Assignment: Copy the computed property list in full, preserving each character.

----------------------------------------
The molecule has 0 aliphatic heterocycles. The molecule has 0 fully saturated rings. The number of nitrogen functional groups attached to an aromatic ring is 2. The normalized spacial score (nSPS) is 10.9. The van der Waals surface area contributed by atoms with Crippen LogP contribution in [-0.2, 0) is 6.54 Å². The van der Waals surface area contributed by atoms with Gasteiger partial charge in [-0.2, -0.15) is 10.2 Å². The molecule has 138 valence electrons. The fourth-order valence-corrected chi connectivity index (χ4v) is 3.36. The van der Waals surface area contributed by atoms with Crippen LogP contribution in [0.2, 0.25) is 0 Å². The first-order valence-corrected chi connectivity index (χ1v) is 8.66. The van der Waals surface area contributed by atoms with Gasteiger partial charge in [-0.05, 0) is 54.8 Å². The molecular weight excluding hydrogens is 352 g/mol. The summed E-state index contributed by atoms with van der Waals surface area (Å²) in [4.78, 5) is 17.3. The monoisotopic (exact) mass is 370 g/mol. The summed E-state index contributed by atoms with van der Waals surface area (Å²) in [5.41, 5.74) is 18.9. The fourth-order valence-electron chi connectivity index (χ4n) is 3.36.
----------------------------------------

The molecule has 0 aliphatic heterocycles. The molecule has 0 fully saturated rings. The number of nitrogen functional groups attached to an aromatic ring is 2. The normalized spacial score (nSPS) is 10.9. The van der Waals surface area contributed by atoms with Crippen LogP contribution in [-0.2, 0) is 6.54 Å². The van der Waals surface area contributed by atoms with Gasteiger partial charge in [-0.2, -0.15) is 10.2 Å². The molecule has 138 valence electrons. The fourth-order valence-corrected chi connectivity index (χ4v) is 3.36. The van der Waals surface area contributed by atoms with Crippen LogP contribution in [0.2, 0.25) is 0 Å². The first-order valence-corrected chi connectivity index (χ1v) is 8.66. The van der Waals surface area contributed by atoms with Gasteiger partial charge in [-0.05, 0) is 54.8 Å². The molecular weight excluding hydrogens is 352 g/mol. The summed E-state index contributed by atoms with van der Waals surface area (Å²) in [4.78, 5) is 17.3. The monoisotopic (exact) mass is 370 g/mol. The summed E-state index contributed by atoms with van der Waals surface area (Å²) in [5.41, 5.74) is 18.9. The fourth-order valence-electron chi connectivity index (χ4n) is 3.36.